Cards: Topps 1983, Topps 1985
Acquired: 2012, Akron Acquisition
See Also: Neil Lomax
I think I’m just going to refer to it as ‘The Neil Lomax Curse’. Since Lomax led the lowly Cardinals back to some semblance of respectability in the mid-1980s the franchise has been for the most part (outside of a few seasons here and there with Kurt Warner, Carson Palmer, and Jake Plummer) has never really had a consistent franchise QB at the helm. You know, that consistent leader that they could lean on for 5-7 years? – Amazingly it just hasn’t happened. While it is shocking how many QBs Cleveland has gone through, Arizona has done in many QBs in its own right. In fact, statistically speaking, I could make an argument for Neil being the greatest quarterback the Cardinals have ever had.
As far as cards go, Topps 1985 was so different than what Topps had ever done that people still today see it as a pinnacle of card design. I think it really epitomized the 80s with large bold type set on its side fighting with the photo for command of the canvas. Like the 80s it screamed, “Larger than life.” While this Topps 1983 just bored my pants off initially, it was a step in a different direction for Topps than in previous years. The marquee is minimally invasive and the team name placed eloquently on the image- in an era well before Photoshop, this took a fair amount of work.
One of the Akron Acquisition, I got these autographs off of a friend who was exiting the hobby. I paid a few extra bucks as a premium to help him out, and I hope that he has been able to put his life back together.
Cards: Topps 1985, Topps 1987, Pro Set WLAF 1991 Update
Acquired: TTM 2017, C/o Home
Sent: 5/31 Received: 6/14 (15 days)
See Also: Bobby Humphery
Bobby Humphery was an enforcer for the San Antonio Riders during their 1992 season. Selected in the 11th round of the WLAF draft, he really provided veteran leadership to the young defensive backs. The Riders pass defense was ranked first in the league that year, and they were one of the few teams that could go toe to toe with the eventual World League Champion Sacramento Surge and a key reason for that was Bobby.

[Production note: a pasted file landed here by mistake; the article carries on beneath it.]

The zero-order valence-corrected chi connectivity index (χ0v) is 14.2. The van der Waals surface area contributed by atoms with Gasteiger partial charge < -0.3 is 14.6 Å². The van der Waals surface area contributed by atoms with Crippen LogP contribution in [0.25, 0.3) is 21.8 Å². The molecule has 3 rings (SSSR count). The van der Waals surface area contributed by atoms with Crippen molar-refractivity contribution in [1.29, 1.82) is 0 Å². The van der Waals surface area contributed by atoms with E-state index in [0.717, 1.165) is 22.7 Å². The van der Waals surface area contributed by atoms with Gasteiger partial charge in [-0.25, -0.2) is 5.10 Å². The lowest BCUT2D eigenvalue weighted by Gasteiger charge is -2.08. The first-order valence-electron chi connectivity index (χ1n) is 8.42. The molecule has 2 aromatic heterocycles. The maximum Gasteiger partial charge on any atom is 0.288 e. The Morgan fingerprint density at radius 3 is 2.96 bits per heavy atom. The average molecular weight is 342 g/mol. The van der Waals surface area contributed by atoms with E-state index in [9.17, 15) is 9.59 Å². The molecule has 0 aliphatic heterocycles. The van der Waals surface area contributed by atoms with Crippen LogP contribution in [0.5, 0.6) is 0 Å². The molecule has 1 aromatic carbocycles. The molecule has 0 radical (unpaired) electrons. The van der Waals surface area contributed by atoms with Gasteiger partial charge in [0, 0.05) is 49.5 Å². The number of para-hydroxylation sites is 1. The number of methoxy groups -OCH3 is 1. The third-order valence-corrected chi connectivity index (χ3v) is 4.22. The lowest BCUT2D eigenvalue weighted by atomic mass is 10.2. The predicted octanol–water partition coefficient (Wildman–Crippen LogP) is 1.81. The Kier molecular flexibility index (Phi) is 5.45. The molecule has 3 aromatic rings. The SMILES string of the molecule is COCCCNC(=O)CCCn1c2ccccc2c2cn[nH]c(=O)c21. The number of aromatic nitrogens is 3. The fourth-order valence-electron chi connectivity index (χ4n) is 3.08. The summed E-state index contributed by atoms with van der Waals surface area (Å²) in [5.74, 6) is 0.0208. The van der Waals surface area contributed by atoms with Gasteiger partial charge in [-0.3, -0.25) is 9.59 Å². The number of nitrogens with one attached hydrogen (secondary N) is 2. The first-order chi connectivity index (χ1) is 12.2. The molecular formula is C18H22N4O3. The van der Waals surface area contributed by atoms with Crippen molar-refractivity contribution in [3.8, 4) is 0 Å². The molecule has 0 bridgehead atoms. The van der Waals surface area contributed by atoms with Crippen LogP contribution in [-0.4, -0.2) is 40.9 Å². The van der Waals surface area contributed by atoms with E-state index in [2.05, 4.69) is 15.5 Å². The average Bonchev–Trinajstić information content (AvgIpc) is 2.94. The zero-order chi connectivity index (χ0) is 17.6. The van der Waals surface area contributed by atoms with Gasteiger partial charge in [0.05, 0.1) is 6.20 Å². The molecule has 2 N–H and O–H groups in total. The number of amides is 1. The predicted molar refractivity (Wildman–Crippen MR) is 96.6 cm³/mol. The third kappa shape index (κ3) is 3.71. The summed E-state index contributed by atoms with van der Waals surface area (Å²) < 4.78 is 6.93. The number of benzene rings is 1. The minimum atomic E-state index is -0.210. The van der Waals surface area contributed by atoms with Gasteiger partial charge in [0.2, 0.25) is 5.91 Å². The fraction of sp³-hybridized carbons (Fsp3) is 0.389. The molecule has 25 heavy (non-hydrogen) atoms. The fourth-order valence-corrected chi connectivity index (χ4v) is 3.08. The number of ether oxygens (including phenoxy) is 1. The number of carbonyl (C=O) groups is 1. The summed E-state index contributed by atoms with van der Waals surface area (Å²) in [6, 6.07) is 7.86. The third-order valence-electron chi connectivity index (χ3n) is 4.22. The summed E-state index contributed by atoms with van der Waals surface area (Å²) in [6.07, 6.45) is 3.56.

It was a shame that Pro Set pulled the plug on their WLAF set for the 1992 season. While Ultimate and Wild Card filled the vacancy as best as they could peppering their sets with veterans and rookies, for some reason they both omitted the highly decorated Humphery. I had to look hard to find any photography of Hump from his days in the WLAF.
Apparently he noticed that too, so when Bobby received the custom card I created he wrote me an extremely nice thank-you note.
Thank you Lee, for the Rider cards. I always wanted these cards but I could never find them. I will honor these.” – Bobby Humphery
The custom WLAF 1991 entry that I made of him was based off of a Gameday Magazine I had from that 1992 that was sold during the season finale. In the team notes, frequently they’d have a photo or small blurb about a player who has really made a difference on the team. The last one had this grainy black and white shot of Bobby. Although I have found other images on the web, I have not been able to find a suitable enough image, so I decided to go ahead and work with this image in Photoshop. It came out decently enough for a colorized and fuzz adjusted image. While I wasn’t entirely happy with my printer, it was satisfactory enough that I thought Bobby would appreciate it. He also included a signed copy of his Topps 1985 rookie card as well as thanks for the additional copies of the Riders cards I gave him.
Among Bobby’s greatest NFL accomplishments is that he led the NFL in 1984 with 22 kick returns for 675 yards and a 97 yard touchdown. He also had 8 kick returns for 234 yards and a touchdown against the Bengals during the season finale in 1986.
Card: Topps 1985
Acquired: Canton Acquisition 2012
Randy Cross was a UCLA All-American guard selected by the San Fransisco 49ers in the second round of the 1976 NFL draft. An outstanding lineman for the Bruins, he originally started at center and was later moved to guard, and helped the Bruins get past Ohio State in what is considered one of the largest upsets in Rose Bowl history.
Over the course of his 13 season career, he’d suffer through the doldrums of the NFC West, witness the drafting of Joe Montana, Roger Craig, and Jerry Rice, the transformation of the 49ers into a West Coast offense, and the team’s rise to dominance as the NFL’s premier team. Randy played his entire time with the 49ers, was named as an AP selection 3 times (1981, 1982, & 1984), numerous Pro Bowl nominations, and earned 3 Super Bowl rings. He retired shortly after winning his 3rd ring in 1988.
Randy so seamlessly transitioned into the booth right afterwards, I had forgotten that he played. A natural behind the mic and on camera, Randy has worked for CBS and NBC both in the booth and as a color commentator for games. (I thought he hated the Oilers.) He’s also done college game casts and preseason games for the Patriots. Currently Randy has his own radio show on Sirrus NFL radio. I also think he should grow back his mustache for old times sake as Cross sorta looks like Tom Selleck.